Han & Spring Chicken Stew

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As one who grieves the loss of a child I find my vocabulary limited in describing just how I feel on a day-to-day basis. Often described, as a rollercoaster of emotion or waves of ups and downs, grief seems to be somewhat of a mixed bag of sadness and hope. While I get the ebb and flow analogy it is something so much more.

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Will at his favorite store, Cabelas

In conversation with my friend Sonya who was born and raised in Korea I learned of the word “Han”. Han is an important and beautiful part of the Korean culture. Difficult to translate into English here are my thoughts. Han is an integral part of our being something so deep inside that it shapes and defines who we are. It is born of injustice. Like an evolutionary process it takes the best of hopeful and positive and the worst of sorrow and negative and weaves it into our DNA.

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We all love our children. Most likely we love our children more than we love ourselves, but you don’t REALLY know how much you love them until they are gone. That is Han emerging. It’s my Han telling me how grateful I am for having him for 23 years and it’s my Han telling me how deep my sorrow goes that he is gone. That interwoven hope and sadness is an integral part of my being every single day. It is intense. It is extreme. It’s a dull lingering ache in the soul that can’t be controlled. Han is the word for one who has lost a child. For those who have lost a child I think you understand and for those who have not I hope you never will.

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Like Han, Korean flavors go deep, too. Lately, I have been studying authentic Korean cuisine with two young ladies. Teaching cooking lessons with them has been a real joy as both are open to exploring new and sometimes scary things like sweet potato noodles, bell flower root and soused briny shrimp. We are stepping out of our comfort zone.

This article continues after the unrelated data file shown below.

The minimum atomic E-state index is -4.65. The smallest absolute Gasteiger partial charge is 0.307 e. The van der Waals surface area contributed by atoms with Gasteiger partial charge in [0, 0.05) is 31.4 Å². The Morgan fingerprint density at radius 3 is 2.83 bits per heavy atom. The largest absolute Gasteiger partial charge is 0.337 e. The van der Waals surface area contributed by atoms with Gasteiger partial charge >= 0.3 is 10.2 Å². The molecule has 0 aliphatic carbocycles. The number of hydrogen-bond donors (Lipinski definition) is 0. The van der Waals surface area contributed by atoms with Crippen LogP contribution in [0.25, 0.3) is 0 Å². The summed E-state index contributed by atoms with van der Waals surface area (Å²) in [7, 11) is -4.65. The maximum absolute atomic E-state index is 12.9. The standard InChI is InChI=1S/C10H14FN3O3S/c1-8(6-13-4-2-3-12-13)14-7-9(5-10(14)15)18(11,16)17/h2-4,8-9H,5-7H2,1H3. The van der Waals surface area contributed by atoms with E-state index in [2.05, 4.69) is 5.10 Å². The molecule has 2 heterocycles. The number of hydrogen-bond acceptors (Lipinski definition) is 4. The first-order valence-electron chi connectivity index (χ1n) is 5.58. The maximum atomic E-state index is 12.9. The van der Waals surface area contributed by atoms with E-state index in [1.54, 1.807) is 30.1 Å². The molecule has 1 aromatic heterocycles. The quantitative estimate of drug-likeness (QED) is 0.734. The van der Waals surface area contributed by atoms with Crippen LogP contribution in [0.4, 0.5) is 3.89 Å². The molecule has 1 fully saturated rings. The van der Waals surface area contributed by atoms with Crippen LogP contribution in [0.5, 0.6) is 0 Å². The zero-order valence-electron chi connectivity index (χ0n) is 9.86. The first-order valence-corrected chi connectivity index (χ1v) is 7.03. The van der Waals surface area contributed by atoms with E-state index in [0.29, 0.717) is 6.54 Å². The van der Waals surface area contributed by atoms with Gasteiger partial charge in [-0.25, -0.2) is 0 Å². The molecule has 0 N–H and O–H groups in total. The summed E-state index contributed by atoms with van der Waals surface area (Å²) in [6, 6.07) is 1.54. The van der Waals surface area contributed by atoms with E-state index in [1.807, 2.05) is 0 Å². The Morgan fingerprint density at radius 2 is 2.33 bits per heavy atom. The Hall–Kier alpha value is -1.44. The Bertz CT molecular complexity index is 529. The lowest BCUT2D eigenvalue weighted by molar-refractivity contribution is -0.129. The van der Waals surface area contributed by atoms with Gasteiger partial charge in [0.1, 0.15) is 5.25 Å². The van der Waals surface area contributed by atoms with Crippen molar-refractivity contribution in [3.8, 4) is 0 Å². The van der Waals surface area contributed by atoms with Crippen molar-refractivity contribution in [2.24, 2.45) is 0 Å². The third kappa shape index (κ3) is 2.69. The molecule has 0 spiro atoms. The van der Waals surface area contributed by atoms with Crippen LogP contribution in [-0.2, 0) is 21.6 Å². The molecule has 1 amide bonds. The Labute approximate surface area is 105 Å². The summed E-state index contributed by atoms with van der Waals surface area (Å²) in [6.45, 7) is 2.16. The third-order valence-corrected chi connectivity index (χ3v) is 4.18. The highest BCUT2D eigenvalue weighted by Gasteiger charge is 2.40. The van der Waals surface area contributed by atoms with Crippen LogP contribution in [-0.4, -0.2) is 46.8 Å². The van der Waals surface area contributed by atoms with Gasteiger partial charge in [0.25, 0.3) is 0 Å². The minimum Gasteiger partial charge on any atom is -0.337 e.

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the shrimp eyes are a bit creepy

The first dish we made is a Spring Chicken Stew based on a recipe in Noh Chin-hwa’s book Healthful Korean Cooking.The stew is easy to prepare, but very complex in flavor. Thankfully, when I opened the scary jar of salted shrimp the aroma simply reminded me of the ocean. My students liked it, too. The shrimp marinade lends the dish an incredible depth of saltiness without being at all fishy. The peppers, aromatics and sesame add layers of fresh and nutty flavor for a most pleasant beginning to the spring season.

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Oriental markets are main stream these days and I am happy to have several nearby. These same ingredients are most likely available on-line, too. As far as fresh produce goes feel free to use any peppers you prefer. Longhots are the perfect substitution for spicy Korean peppers.

Korean Spring Chicken Stew

2 tablespoons toasted sesame seeds

¼ teaspoon salt

1 whole chicken

1/3 cup soused, salted shrimp

5 tablespoons chopped green onions

1 tablespoon chopped garlic

1 tablespoon grated ginger

1-tablespoon sesame oil

Black pepper

5 Korean red peppers, seeded, diced

5 Korean green peppers, seeded, diced

1 onion, diced

Grind sesame seeds and salt together. Cut chicken into pieces (2-inch pieces); mix with shrimp and seasoning and let stand 15 to 30 minutes. Fry chicken in sesame oil. Pour in ½ cup water; cover and simmer on low heat for 15 to 20 minutes or until chicken is just cooked through. Remove cover. Cut onion and peppers into ¼-inch squares. When liquid has evaporated add vegetables and stir-fry briefly.

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Old Memories Inspire New Recipes